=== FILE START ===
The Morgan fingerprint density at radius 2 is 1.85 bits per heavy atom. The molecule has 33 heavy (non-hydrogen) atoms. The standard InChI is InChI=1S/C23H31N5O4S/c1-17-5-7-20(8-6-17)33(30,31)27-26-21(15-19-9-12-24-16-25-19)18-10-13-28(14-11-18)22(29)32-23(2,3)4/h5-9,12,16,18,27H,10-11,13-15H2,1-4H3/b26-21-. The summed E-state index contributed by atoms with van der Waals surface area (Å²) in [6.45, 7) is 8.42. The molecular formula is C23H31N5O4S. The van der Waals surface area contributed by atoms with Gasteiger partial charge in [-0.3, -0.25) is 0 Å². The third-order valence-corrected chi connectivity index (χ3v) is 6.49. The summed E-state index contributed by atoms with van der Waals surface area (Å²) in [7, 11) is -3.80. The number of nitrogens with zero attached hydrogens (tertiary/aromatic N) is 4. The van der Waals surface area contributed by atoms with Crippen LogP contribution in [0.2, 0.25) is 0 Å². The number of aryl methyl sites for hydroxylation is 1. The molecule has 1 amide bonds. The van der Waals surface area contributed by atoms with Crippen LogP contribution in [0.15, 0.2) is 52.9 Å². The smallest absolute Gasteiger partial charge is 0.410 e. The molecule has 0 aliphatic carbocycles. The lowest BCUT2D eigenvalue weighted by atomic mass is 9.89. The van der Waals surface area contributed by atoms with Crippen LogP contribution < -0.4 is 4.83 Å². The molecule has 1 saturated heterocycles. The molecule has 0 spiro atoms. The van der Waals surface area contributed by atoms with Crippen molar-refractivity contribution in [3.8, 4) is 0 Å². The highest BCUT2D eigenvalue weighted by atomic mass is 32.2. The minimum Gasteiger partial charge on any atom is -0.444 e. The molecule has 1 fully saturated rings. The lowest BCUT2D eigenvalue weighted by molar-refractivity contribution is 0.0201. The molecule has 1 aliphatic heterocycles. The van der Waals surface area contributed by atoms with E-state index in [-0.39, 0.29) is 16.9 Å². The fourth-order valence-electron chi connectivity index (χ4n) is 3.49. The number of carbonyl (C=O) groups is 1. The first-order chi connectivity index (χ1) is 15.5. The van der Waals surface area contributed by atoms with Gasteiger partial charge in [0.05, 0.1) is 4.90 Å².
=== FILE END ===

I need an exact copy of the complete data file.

The Morgan fingerprint density at radius 2 is 1.85 bits per heavy atom. The molecule has 33 heavy (non-hydrogen) atoms. The standard InChI is InChI=1S/C23H31N5O4S/c1-17-5-7-20(8-6-17)33(30,31)27-26-21(15-19-9-12-24-16-25-19)18-10-13-28(14-11-18)22(29)32-23(2,3)4/h5-9,12,16,18,27H,10-11,13-15H2,1-4H3/b26-21-. The summed E-state index contributed by atoms with van der Waals surface area (Å²) in [6.45, 7) is 8.42. The molecular formula is C23H31N5O4S. The van der Waals surface area contributed by atoms with Gasteiger partial charge in [-0.3, -0.25) is 0 Å². The third-order valence-corrected chi connectivity index (χ3v) is 6.49. The summed E-state index contributed by atoms with van der Waals surface area (Å²) in [7, 11) is -3.80. The number of nitrogens with zero attached hydrogens (tertiary/aromatic N) is 4. The van der Waals surface area contributed by atoms with Crippen LogP contribution in [0.2, 0.25) is 0 Å². The number of aryl methyl sites for hydroxylation is 1. The molecule has 1 amide bonds. The van der Waals surface area contributed by atoms with Crippen LogP contribution in [0.15, 0.2) is 52.9 Å². The smallest absolute Gasteiger partial charge is 0.410 e. The molecule has 0 aliphatic carbocycles. The lowest BCUT2D eigenvalue weighted by atomic mass is 9.89. The van der Waals surface area contributed by atoms with Crippen LogP contribution < -0.4 is 4.83 Å². The molecule has 1 saturated heterocycles. The molecule has 0 spiro atoms. The van der Waals surface area contributed by atoms with Crippen molar-refractivity contribution in [3.8, 4) is 0 Å². The highest BCUT2D eigenvalue weighted by atomic mass is 32.2. The minimum Gasteiger partial charge on any atom is -0.444 e. The molecule has 1 fully saturated rings. The lowest BCUT2D eigenvalue weighted by molar-refractivity contribution is 0.0201. The molecule has 1 aliphatic heterocycles. The van der Waals surface area contributed by atoms with E-state index in [-0.39, 0.29) is 16.9 Å². The fourth-order valence-electron chi connectivity index (χ4n) is 3.49. The number of carbonyl (C=O) groups is 1. The first-order chi connectivity index (χ1) is 15.5. The van der Waals surface area contributed by atoms with Gasteiger partial charge in [0.05, 0.1) is 4.90 Å².